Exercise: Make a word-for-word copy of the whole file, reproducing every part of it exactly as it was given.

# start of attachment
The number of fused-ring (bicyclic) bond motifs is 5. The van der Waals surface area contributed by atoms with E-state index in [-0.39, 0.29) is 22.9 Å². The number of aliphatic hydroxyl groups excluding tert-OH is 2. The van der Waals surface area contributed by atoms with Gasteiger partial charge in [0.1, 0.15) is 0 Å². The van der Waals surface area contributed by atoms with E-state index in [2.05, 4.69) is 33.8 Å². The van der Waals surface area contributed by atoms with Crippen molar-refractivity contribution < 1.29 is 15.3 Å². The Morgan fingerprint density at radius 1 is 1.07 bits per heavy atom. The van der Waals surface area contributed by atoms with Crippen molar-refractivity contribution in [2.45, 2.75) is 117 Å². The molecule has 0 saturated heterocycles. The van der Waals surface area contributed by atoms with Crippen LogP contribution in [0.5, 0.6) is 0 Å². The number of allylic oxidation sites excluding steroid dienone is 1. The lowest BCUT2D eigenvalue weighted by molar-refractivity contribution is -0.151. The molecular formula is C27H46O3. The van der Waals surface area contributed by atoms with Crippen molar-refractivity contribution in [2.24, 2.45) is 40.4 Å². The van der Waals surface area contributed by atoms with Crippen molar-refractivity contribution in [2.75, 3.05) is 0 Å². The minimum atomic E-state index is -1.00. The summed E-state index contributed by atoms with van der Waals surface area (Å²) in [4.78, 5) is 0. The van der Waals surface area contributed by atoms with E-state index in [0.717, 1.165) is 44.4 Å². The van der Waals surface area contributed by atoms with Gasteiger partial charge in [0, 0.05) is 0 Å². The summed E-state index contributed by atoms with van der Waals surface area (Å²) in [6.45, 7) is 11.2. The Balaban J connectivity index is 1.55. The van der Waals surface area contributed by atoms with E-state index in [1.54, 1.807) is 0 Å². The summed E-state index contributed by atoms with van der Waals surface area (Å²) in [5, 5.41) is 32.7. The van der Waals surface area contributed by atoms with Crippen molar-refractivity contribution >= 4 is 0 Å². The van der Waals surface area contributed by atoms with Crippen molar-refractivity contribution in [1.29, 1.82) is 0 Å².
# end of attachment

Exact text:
The number of fused-ring (bicyclic) bond motifs is 5. The van der Waals surface area contributed by atoms with E-state index in [-0.39, 0.29) is 22.9 Å². The number of aliphatic hydroxyl groups excluding tert-OH is 2. The van der Waals surface area contributed by atoms with Gasteiger partial charge in [0.1, 0.15) is 0 Å². The van der Waals surface area contributed by atoms with E-state index in [2.05, 4.69) is 33.8 Å². The van der Waals surface area contributed by atoms with Crippen molar-refractivity contribution < 1.29 is 15.3 Å². The Morgan fingerprint density at radius 1 is 1.07 bits per heavy atom. The van der Waals surface area contributed by atoms with Crippen molar-refractivity contribution in [2.45, 2.75) is 117 Å². The molecule has 0 saturated heterocycles. The van der Waals surface area contributed by atoms with Crippen LogP contribution in [0.5, 0.6) is 0 Å². The number of allylic oxidation sites excluding steroid dienone is 1. The lowest BCUT2D eigenvalue weighted by molar-refractivity contribution is -0.151. The molecular formula is C27H46O3. The van der Waals surface area contributed by atoms with Crippen molar-refractivity contribution in [2.24, 2.45) is 40.4 Å². The van der Waals surface area contributed by atoms with Crippen molar-refractivity contribution in [2.75, 3.05) is 0 Å². The minimum atomic E-state index is -1.00. The summed E-state index contributed by atoms with van der Waals surface area (Å²) in [4.78, 5) is 0. The van der Waals surface area contributed by atoms with E-state index in [0.717, 1.165) is 44.4 Å². The van der Waals surface area contributed by atoms with Gasteiger partial charge in [0, 0.05) is 0 Å². The summed E-state index contributed by atoms with van der Waals surface area (Å²) in [6.45, 7) is 11.2. The Balaban J connectivity index is 1.55. The van der Waals surface area contributed by atoms with E-state index in [1.54, 1.807) is 0 Å². The summed E-state index contributed by atoms with van der Waals surface area (Å²) in [5, 5.41) is 32.7. The van der Waals surface area contributed by atoms with Crippen molar-refractivity contribution >= 4 is 0 Å². The van der Waals surface area contributed by atoms with Crippen molar-refractivity contribution in [1.29, 1.82) is 0 Å².